An innovative, snake-like robot can swim silently in salt water without an electric motor. The robot, developed by engineers and marine biologists at the University of California, uses artificial muscles filled with water to propel itself, the German News Agency reported. The team, which includes researchers from UC San Diego and UC Berkeley, say the bot is an important step toward a future when soft robots can swim in the ocean alongside fish and invertebrate without disturbing or harming them. Today, most underwater vehicles designed to observe marine life are rigid and submarine-like

4.27.18 The Irish Times
"This robot uses artificial muscles to move like an eel underwater"
A translucent robot shaped like an eel that can swim silently underwater could help scientists understand more about marine life. The bot, which was developed by engineers and marine biologists at the University of California, uses artificial muscles filled with water to propel itself rather than a noisy electric motor. The 12in robot is connected to an almost-transparent electronics board that remains on the surface. The team says the the bot is a key step toward a future where soft robots can swim in the ocean alongside marine life without disturbing or harming them.

4.27.18 Quartz
"This robot eel is transparent, flexible, nearly silent, and glows in the ocean"
There?s something in the water at the University of California, San Diego?a glowing robot inspired by the movement of eel larvae.Researchers at the school's Bioinspired Robotics and Design Lab have created one of the world's softest underwater robots by taking an innovative approach to its conductive components. Instead of having electricity travel through wires to metal electrodes, voltage travels through silicone tubes to internal water chambers. As voltage builds up in the water chambers, the robot's modular components bend in a specific sequence so the robot moves.

4.26.18 Electronics 360
"Video: Watch a Soft Robotic Eel Silently Swim"
A number of projects are working with soft robotics to build a worm-like device for search and rescue. One swims with real fish to study aquatic life; a snake uses kirigami to move; and another uses origami, for example. Now, researchers at University of California at San Diego have developed an eel-like soft robot that swims silently in salt water without an electric motor using artificial muscles filled with water to propel itself. The foot-long robot is also virtually transparent and is connected to an electronics board that remains on the surface.

4.26.18 Yahoo!
"This robot eel glides through saltwater without making a sound"
Even before Gore Verbinski's disappointing recent horror movie A Cure for Wellness, we were pretty creeped out by eels. As if the real thing wasn't unnerving enough, however, engineers and marine biologists from the University of California, San Diego, have created an eel robot that's designed to swim silently through saltwater -- using the same rhythmic, ribbon-like motions as its natural counterpart. "The robot is powered by artificial muscles that contract and expand when stimulated with electricity," Caleb Christianson, a Ph.D. student at the Jacobs School of Engineering at UC San Diego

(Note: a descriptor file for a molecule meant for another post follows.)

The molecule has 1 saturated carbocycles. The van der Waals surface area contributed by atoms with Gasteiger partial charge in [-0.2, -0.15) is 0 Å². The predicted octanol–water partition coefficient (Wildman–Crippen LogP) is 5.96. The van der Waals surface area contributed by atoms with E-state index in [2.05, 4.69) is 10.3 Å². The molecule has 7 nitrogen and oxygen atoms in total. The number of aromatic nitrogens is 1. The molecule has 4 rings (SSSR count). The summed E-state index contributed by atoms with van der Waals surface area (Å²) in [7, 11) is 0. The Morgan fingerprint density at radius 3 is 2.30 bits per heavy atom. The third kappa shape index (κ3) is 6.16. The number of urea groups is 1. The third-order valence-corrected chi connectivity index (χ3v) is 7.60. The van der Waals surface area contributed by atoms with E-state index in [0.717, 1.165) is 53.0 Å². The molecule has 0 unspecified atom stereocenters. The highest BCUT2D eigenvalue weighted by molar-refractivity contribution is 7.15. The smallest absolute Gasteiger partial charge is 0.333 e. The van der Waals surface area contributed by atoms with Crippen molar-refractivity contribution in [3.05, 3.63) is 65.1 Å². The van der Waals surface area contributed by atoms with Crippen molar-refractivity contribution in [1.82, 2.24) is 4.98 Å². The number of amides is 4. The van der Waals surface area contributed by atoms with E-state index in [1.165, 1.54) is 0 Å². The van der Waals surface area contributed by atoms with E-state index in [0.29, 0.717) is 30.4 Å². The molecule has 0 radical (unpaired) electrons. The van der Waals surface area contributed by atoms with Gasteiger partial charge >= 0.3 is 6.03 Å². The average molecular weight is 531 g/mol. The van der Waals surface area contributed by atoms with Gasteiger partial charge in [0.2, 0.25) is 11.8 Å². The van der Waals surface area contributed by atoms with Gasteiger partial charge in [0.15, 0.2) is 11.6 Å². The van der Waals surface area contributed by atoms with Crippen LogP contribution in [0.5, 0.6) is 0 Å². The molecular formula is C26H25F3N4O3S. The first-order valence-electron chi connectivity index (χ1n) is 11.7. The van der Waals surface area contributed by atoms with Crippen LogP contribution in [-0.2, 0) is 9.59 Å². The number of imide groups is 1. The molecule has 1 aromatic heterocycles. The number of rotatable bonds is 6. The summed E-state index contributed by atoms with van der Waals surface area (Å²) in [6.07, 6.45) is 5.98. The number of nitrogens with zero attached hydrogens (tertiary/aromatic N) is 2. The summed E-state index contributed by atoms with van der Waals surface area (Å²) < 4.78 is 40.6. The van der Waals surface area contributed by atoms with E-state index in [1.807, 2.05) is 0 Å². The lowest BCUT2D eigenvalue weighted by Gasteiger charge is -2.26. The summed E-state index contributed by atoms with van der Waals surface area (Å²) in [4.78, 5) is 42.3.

4.25.18 Digital Journal
"Are you willing to be fitted with an alcohol monitor?"
For people on alcohol reduction programs and for those wishing to monitor alcohol levels, a new type of biosensor has been developed: in essence, it's an alcohol monitoring chip. Scientists from University of California San Diego have developed a new ultra-low power implantable biosensor, called the BioMote. The sensor is a microelectrode electrochemical sensor intended to assess ethanol levels. The sensor is combined with a four-turn on-chip coil for radio frequency energy harvesting and communication.

4.25.18 The Fix
"New Alcohol-Monitoring Implant Will Report If You're Drinking"
Developers say the chip could be useful for monitoring the alcohol intake of participants in treatment and diversion programs. Researchers at the University of California San Diego have developed an alcohol-monitoring implant that can report, with a high degree of accuracy, when someone is drinking when they're not supposed to be. At one cubic millimeter in size, the biosensor is easily implanted under the skin (with no surgery required) and is powered by wearable devices like smartwatches. The sensor, coated with an enzyme, releases a chemical whenever it detects alcohol in someone?s system.

4.25.18 C|Net
"Soft and silent eel-like robot can sneak around underwater"
"It's really hard to sneak up on a fish, especially if you're a robot," says nanoengineering student Caleb Christianson, one of the developers of a soft eel-like robot that can swim underwater in stealthy silence. Christianson, a doctoral student at the University of California San Diego, is part of an eel-bot team that includes engineers and marine biologists. Their eel-like creation could one day become a preferred way to study marine life since it's not as big and loud as the motor-driven remote-operated underwater vehicles used today.

4.23.18 The UCSD Guardian Online
"UCSD Students Develop Chip Implant to Monitor Blood Alcohol Content"
Students at UC San Diego have created a tiny biosensor that can wirelessly monitor the blood alcohol levels of its user. The project's goal is to develop an unobtrusive way to continuously monitor alcohol and drug levels of patients in substance abuse treatment programs. The biosensor chip is injected into the user's skin and is powered wirelessly by an external smartwatch or patch. Preliminary studies have demonstrated that the lifetime of the device is greater than 30 days, although research is still ongoing. UCSD electrical engineering professor Drew Hall served as the faculty advisor.

4.18.18 New Start Recovery
"New Injectable Alcohol Biosensor Monitors BAC"
For recovering alcoholics, accountability remains one of the most elusive pitfalls of long term sobriety. It's easy to backslide into bad habits when no one is watching. But thanks to UC San Diego's Jacobs School of Engineering, there is hope on the horizon for long term sober accountability. They are developing an injectable alcohol biosensor chip that continuously monitors blood alcohol content (BAC).